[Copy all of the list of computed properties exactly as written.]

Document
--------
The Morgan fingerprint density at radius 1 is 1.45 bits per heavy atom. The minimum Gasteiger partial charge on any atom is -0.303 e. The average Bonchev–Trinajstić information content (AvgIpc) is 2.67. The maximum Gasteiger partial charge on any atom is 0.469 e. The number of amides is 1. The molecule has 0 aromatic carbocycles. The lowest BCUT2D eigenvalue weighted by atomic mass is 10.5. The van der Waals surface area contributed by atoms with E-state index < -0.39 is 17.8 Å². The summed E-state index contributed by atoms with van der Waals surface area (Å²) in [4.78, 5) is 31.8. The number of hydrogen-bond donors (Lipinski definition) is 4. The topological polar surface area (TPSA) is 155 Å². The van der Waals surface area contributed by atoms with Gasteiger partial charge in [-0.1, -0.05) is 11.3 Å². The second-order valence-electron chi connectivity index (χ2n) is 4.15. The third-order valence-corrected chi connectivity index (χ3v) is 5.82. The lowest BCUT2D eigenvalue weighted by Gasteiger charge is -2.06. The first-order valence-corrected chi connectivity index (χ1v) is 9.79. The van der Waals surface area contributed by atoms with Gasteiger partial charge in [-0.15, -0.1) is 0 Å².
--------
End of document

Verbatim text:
The Morgan fingerprint density at radius 1 is 1.45 bits per heavy atom. The minimum Gasteiger partial charge on any atom is -0.303 e. The average Bonchev–Trinajstić information content (AvgIpc) is 2.67. The maximum Gasteiger partial charge on any atom is 0.469 e. The number of amides is 1. The molecule has 0 aromatic carbocycles. The lowest BCUT2D eigenvalue weighted by atomic mass is 10.5. The van der Waals surface area contributed by atoms with E-state index < -0.39 is 17.8 Å². The summed E-state index contributed by atoms with van der Waals surface area (Å²) in [4.78, 5) is 31.8. The number of hydrogen-bond donors (Lipinski definition) is 4. The topological polar surface area (TPSA) is 155 Å². The van der Waals surface area contributed by atoms with Gasteiger partial charge in [-0.1, -0.05) is 11.3 Å². The second-order valence-electron chi connectivity index (χ2n) is 4.15. The third-order valence-corrected chi connectivity index (χ3v) is 5.82. The lowest BCUT2D eigenvalue weighted by Gasteiger charge is -2.06. The first-order valence-corrected chi connectivity index (χ1v) is 9.79. The van der Waals surface area contributed by atoms with Gasteiger partial charge in [-0.15, -0.1) is 0 Å².